The PCS’s international standing has only gone down in recent years, and every new tournament is a chance to change that. But sadly, the roster change of Uniboy and Kongyue will be yet another hurdle for this team to jump over. The region has yet to miss a worlds group stage, but this is the year that it’s most likely to change. PSG are a talented team, and a talented org, but they’re going to have to pull some strings to get out of this group.

Starting Roster:

Top – Hanabi

Jungle – Kongyue*

Mid – Uniboy*

ADC – Unified

Support – Kaiwing

*Substitute for play-ins only, while starters are in quarantine

Rainbow7 – 1st Place LAT

Rainbow7 are a team full of talented players, but at the end of the day, most of the focus comes down to the bottom lane. With over a 30% damage share, Leza seems to lead the way in terms of carrying. For everyone not named LGD, this group could go anywhere from here, so a few sneaky game steals could easily net a solid second place. So with the crafty champion pool of Leza, recently pulling out both Karthus and Sona, this seems like a prime time for some good experimentation.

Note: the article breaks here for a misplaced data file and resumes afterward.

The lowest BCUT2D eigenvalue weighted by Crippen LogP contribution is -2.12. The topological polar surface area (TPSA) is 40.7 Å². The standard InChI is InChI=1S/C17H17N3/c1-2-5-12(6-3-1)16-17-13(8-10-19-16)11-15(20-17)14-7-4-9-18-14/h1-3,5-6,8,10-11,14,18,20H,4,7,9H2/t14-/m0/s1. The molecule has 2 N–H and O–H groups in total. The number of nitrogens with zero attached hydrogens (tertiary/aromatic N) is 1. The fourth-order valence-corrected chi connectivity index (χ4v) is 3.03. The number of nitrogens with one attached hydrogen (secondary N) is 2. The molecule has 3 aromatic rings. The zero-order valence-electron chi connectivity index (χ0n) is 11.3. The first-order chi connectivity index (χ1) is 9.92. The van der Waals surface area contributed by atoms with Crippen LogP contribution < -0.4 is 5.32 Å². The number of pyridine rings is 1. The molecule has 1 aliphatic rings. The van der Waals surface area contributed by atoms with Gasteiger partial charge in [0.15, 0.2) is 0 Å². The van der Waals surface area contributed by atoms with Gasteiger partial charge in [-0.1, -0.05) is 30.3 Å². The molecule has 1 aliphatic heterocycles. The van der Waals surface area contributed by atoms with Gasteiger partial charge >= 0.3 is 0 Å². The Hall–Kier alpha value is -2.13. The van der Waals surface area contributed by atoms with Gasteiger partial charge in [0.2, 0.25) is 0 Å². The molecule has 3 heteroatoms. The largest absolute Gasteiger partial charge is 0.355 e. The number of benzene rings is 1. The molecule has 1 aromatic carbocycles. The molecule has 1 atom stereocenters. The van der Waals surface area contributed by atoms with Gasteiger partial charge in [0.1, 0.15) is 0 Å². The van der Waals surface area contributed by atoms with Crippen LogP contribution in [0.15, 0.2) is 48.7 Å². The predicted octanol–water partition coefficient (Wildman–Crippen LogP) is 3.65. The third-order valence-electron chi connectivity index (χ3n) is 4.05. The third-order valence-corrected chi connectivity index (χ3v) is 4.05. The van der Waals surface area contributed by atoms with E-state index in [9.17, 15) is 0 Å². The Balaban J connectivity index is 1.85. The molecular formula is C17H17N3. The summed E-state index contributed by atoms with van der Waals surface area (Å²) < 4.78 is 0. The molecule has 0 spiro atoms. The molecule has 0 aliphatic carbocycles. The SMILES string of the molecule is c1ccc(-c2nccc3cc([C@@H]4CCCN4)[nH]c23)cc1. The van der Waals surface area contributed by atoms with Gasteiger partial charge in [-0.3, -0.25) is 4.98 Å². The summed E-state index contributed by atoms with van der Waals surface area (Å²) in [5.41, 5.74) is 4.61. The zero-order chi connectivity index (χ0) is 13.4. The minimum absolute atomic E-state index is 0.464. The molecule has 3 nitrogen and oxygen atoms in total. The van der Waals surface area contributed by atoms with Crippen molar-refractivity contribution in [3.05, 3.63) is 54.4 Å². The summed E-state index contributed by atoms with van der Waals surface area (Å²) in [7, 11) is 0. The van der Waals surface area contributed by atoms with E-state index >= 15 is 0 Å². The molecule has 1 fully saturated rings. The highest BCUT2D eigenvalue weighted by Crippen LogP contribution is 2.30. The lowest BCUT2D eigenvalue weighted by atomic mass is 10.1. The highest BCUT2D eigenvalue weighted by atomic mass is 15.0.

Starting Roster:

Top – Acce

Jungle – JoseDeodo

Mid – Aloned

ADC – Leza

Support – Shadow

Unicorns of Love – 1st Place CIS

Unicorns of Love | Wiki | League Of Legends Official Amino

The Unicorns of Love have been a staple in professional League of Legends play, since the birth of the org. It’s hard not to be, with that kickass name and logo. But they’ve yet to see true success outside of their domestic performances. This is the year that looks to change everything, as they’ve only dropped two games in all of 2020. It’s hard to predict what their skills will look like against better opponents, but barring a Cloud9-esque collapse, this should be an easy second place for them.